Thursday, March 6, 2008

Radicalism Pays

The union SUD-Rail, which took the most intransigent position on the reform of the special regime for railway workers of any union, improved its score in union elections at the SNCF, moving up 5.23 percent to 18.24.

Unemployment Down

Unemployment is down to its lowest level since 1983, according to the government. Christine Lagarde claims, moreover, that the number of CDIs is stable and that the increased employment is not all in subsidized low-end jobs. This is certainly good news, but it seems likely to be overshadowed by renewed concern about inflation, which has claimed the headlines in recent weeks. Indeed, Sarkozy anticipated Lagarde's announcement today with a throwaway remark yesterday. His reluctance to take full credit for lower unemployment may be calculated. The government seems to have decided that the current mood of the public is so morose that good news is greeted as propaganda. Rather than be accused of denial, the government's present public relations strategy seems to be to reinforce the the widespread opinion that things are indeed bad, so as to gain points for offering appropriate consolation in the present the better to claim credit for improvements down the road. "Something will turn up," as Mr. Micawber likes to say. And with any luck, something will. Lower unemployment is not quite it--not yet, anyway, and certainly not on the eve of the municipals, when the majority does not wish to appear out of touch and indifferent to the national malaise, however exaggerated it might be. Prosperity may be "just around the corner," but recovery from a decade of "declinism" will take longer, Sarkozy has concluded. Anyway, it was a winning formula for him, and as nothing else is working at the moment, he may as well revert to a time-tested recipe.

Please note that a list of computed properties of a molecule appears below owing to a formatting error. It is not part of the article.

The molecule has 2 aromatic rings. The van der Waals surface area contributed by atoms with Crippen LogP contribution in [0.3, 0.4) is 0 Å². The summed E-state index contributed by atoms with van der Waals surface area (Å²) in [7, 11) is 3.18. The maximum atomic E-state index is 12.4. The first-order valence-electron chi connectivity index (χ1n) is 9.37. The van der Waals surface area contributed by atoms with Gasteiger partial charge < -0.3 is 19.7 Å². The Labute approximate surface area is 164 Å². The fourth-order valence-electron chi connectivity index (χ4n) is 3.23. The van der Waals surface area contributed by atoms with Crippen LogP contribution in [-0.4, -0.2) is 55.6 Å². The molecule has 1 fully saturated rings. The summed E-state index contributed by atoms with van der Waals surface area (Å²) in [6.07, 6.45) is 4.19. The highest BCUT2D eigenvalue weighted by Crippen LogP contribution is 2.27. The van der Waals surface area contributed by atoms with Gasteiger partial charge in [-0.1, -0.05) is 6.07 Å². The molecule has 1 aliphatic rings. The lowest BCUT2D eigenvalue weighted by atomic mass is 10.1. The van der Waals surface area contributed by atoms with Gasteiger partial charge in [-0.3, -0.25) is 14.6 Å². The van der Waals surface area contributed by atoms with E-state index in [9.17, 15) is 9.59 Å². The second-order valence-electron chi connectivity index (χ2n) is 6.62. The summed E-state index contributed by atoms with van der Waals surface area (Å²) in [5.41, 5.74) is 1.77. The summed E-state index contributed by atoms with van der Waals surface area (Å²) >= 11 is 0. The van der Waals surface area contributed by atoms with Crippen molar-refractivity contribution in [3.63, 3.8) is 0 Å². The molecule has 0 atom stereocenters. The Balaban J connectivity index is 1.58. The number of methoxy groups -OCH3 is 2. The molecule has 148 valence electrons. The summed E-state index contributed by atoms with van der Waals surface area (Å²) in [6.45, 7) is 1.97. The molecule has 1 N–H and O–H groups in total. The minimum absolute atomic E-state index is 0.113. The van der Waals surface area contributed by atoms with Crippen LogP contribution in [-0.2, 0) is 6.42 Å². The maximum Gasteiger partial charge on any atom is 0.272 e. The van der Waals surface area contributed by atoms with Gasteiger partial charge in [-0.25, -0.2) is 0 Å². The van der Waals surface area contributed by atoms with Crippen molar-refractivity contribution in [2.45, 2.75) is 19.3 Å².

Headscratching Time

"Patrons français, soyez fiers de l'être." So said Jean Jaurès on May 28, 1890, and it's Michel Rocard who's reminding us of this today in an article headlined "Tous derrière Laurence Parisot." Meanwhile, Le Figaro--Le Figaro!!--tells us that le patronat is tearing itself apart, that debate is raging in the boardrooms, and that huge stakes in wealth and power are up for grabs. And all because the UIMM--the successor organization to the redoutable Comité des Forges, le mur d'argent, la haute banque Protestante, and all those monstrous emanations of the occult power of das Kapital that one used to read about in history books of a certain sort--made Denis Gautier-Sauvagnac a small but tidy gift of 1.5 million euros to keep himself warm when he is embastillé by the vengeful workers' regime of Nicolas Sarkozy.

Why, one might almost think that the good old days had returned, when right was right and left was left and l'ouverture was as unthinkable as a reversal of gravity. So this is what France gets for attempting yet again to modernize itself. And who is most gleeful about this turn of events? None other than Jean-Marie Le Pen, who appeared on France2 news last night in a jolly mood, hinting darkly that the UIMM had financed his old comrade, the Judas Bruno Mégret, as well as the GUD, the Groupe Union Défense, which even Le Pen appears to regard as an unfrequentable organization, even if one of its former leaders will soon be teaching law at the University of Poitiers and former members sit today on the benches of the majority in the National Assembly.

It's actually almost a pleasure to write this post. The old denunciatory reflexes return; no thought is necessary; and one can indulge in the satisfyingly cathartic expression of the slogan tous pourris! But really, in the end, it's awfully disappointing, since one would like to believe, along with Michel Rocard, that an ethical patronat is not only necessary in France but also possible. Surely even the UIMM can recognize that, although the initial performance of its new head, M. Saint-Geours, has not been encouraging, even allowing for the impossible situation he inherited.